Here’s the thing, most people assume that killing PASPY card means Hiroden and Hiroshima region PASPY transit partners will rip out all the FeliCa readers and replace them with optical code readers. I don’t think so. FeliCa PASPY cards will disappear but not the transit IC readers. If you listen carefully to Hiroden’s bitching and moaning about having to shoulder PASPY system costs from the PASPY/FeliCa fare processing server side (that the PASPY partners don’t help us enough with…boo-hoo-hoo). Dump that and get out of the plastic card issue business, leave ICOCA / Transit IC readers where they are and let them handle their own fare processing, retrofit a QR scanner or install Denso Wave QR+NFC readers, toss out a QR PASPY app and the PASPY associates can call it a day.
PASPY had all the limitations of region transit cards: no e-money functions for store purchases to juice the recharge business side, slowly declining ridership, and the card could not be used on JR West ICOCA and larger Transit IC network…limitations that the Suica 2 in 1 Region Affiliate program resolves. Too bad JR West doesn’t have a similar program for the ICOCA region but it says something about JR West and local government relations that Hiroshima City and prefecture officials have kept quiet.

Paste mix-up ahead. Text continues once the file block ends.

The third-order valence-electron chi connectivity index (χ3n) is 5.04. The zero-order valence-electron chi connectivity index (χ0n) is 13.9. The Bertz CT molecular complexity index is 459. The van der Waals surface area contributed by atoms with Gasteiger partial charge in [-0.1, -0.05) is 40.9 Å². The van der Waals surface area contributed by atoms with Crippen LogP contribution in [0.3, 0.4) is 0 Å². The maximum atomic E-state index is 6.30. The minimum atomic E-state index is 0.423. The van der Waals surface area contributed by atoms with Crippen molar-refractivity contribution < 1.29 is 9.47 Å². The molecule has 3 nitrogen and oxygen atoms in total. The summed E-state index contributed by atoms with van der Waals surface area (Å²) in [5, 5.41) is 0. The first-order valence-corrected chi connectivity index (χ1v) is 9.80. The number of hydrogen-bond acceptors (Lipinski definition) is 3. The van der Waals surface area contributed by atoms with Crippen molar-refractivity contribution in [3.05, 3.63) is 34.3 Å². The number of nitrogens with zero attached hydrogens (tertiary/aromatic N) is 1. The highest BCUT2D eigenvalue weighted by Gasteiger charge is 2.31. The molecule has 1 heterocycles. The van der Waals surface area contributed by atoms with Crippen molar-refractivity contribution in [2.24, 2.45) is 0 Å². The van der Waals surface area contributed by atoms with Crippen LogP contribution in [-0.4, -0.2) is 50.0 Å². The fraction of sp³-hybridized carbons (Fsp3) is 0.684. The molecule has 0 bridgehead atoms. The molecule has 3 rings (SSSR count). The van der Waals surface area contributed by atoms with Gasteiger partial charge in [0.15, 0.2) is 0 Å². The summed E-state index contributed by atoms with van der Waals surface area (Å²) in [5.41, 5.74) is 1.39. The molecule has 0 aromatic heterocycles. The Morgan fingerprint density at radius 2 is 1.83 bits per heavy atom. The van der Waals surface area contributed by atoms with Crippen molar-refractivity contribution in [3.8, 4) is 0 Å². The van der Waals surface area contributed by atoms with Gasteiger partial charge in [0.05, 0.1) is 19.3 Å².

Nevertheless, there are way too many ICOCA and Mobile Suica users out there and Mobile ICOCA goes live 12 months from now. PASPY partners will want to keep those users riding no matter what Hiroden ends up doing. And local government transit subsidies will help keep the Transit IC readers in place. The whole point of transit is encouraging people to use it…right? And if it all works out, for QR based PASPY MaaS with Transit IC support, all the better.